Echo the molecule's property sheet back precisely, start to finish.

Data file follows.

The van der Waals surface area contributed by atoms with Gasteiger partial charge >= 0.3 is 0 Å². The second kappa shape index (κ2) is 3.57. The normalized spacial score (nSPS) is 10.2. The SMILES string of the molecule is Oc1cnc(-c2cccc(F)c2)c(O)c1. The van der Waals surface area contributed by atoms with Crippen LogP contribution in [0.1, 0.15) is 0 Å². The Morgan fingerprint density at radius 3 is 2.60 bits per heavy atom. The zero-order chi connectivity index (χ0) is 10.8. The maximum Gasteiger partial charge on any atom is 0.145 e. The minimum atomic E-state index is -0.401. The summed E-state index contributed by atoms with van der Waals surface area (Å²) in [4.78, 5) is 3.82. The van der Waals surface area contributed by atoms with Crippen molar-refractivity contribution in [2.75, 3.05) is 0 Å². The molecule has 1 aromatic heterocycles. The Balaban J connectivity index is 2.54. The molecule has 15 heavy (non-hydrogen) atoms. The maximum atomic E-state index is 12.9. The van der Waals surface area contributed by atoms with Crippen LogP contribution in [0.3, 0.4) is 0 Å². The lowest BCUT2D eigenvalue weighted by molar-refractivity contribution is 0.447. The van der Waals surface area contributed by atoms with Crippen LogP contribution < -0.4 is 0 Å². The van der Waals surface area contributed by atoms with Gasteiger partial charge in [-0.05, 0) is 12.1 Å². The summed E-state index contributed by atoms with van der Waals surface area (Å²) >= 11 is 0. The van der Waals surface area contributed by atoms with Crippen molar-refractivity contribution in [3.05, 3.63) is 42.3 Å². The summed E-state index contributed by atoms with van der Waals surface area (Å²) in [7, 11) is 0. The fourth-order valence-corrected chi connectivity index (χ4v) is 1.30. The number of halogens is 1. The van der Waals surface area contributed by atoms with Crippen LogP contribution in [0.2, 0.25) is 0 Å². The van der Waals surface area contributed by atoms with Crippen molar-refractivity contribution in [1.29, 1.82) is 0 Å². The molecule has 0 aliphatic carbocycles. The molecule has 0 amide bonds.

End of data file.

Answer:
The van der Waals surface area contributed by atoms with Gasteiger partial charge >= 0.3 is 0 Å². The second kappa shape index (κ2) is 3.57. The normalized spacial score (nSPS) is 10.2. The SMILES string of the molecule is Oc1cnc(-c2cccc(F)c2)c(O)c1. The van der Waals surface area contributed by atoms with Crippen LogP contribution in [0.1, 0.15) is 0 Å². The Morgan fingerprint density at radius 3 is 2.60 bits per heavy atom. The zero-order chi connectivity index (χ0) is 10.8. The maximum Gasteiger partial charge on any atom is 0.145 e. The minimum atomic E-state index is -0.401. The summed E-state index contributed by atoms with van der Waals surface area (Å²) in [4.78, 5) is 3.82. The van der Waals surface area contributed by atoms with Crippen molar-refractivity contribution in [2.75, 3.05) is 0 Å². The molecule has 1 aromatic heterocycles. The Balaban J connectivity index is 2.54. The molecule has 15 heavy (non-hydrogen) atoms. The maximum atomic E-state index is 12.9. The van der Waals surface area contributed by atoms with Crippen LogP contribution in [0.3, 0.4) is 0 Å². The lowest BCUT2D eigenvalue weighted by molar-refractivity contribution is 0.447. The van der Waals surface area contributed by atoms with Crippen LogP contribution < -0.4 is 0 Å². The van der Waals surface area contributed by atoms with Gasteiger partial charge in [-0.05, 0) is 12.1 Å². The summed E-state index contributed by atoms with van der Waals surface area (Å²) >= 11 is 0. The van der Waals surface area contributed by atoms with Crippen molar-refractivity contribution in [3.05, 3.63) is 42.3 Å². The summed E-state index contributed by atoms with van der Waals surface area (Å²) in [7, 11) is 0. The fourth-order valence-corrected chi connectivity index (χ4v) is 1.30. The number of halogens is 1. The van der Waals surface area contributed by atoms with Crippen LogP contribution in [0.2, 0.25) is 0 Å². The van der Waals surface area contributed by atoms with Crippen molar-refractivity contribution in [1.29, 1.82) is 0 Å². The molecule has 0 aliphatic carbocycles. The molecule has 0 amide bonds.